Climate change has increased the odds of low rainfall in hot and dry areas and thus has decreased the quality of the available fresh water resources and the groundwater recharge rates. As a result, less water enters the aquifers which leads to increased salinity levels. The quality of land and water has deteriorated over the years in the United Arab Emirates, significantly decreasing the production of vegetables in the country. The saline groundwater cannot be used for conventional crops cultivation, so in many cases farmers are installing small-scale desalination units to produce good quality water for their cultivation. However, they dispose the reject brine in the soil, a practice that aggravates the problem with salinity of the underground water reservoirs.
The project seeks into utilizing the reject brine a by-product from desalination through modular farming systems to grow fish and the aquaculture effluents enriched in nutrients are used for halophytes (salt-loving plants) irrigation. A pilot integrated farm has been operating at ICBA’s experimental station for the last 4 years implementing this approach (Figure 1). In addition, the potential of using seawater and water from fish farming for halophytes production is also explored in a coastal desert area in Umm Al Quwain (Figure 2). The goal of the project is to bring into production degraded or barren lands with economic benefits for the local communities. The project helps in developing and optimizing the inland and coastal multi-component farms using marginal saline water resources to grow unconventional crops in order to enhance food, nutrition and income security of rural communities that are struggling to produce in hot and dry environments like UAE.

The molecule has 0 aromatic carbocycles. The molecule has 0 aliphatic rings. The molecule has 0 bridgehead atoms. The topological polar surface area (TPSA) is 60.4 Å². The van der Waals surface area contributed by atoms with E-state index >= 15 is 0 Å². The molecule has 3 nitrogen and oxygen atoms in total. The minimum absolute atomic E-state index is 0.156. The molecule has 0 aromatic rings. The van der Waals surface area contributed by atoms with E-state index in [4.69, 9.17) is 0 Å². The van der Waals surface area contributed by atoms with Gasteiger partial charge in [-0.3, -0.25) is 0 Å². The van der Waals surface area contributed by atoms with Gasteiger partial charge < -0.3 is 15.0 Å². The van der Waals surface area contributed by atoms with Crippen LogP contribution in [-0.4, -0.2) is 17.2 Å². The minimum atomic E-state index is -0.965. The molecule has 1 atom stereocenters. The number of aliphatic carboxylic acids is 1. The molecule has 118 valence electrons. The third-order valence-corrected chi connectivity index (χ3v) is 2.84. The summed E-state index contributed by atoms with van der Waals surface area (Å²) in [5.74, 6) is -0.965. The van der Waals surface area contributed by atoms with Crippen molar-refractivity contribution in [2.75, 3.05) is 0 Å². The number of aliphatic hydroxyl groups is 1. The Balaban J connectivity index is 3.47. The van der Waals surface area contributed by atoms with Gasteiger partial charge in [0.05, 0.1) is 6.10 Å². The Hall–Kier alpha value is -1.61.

Ministry of Climate Change and Environment (MOCCAE) in Dubai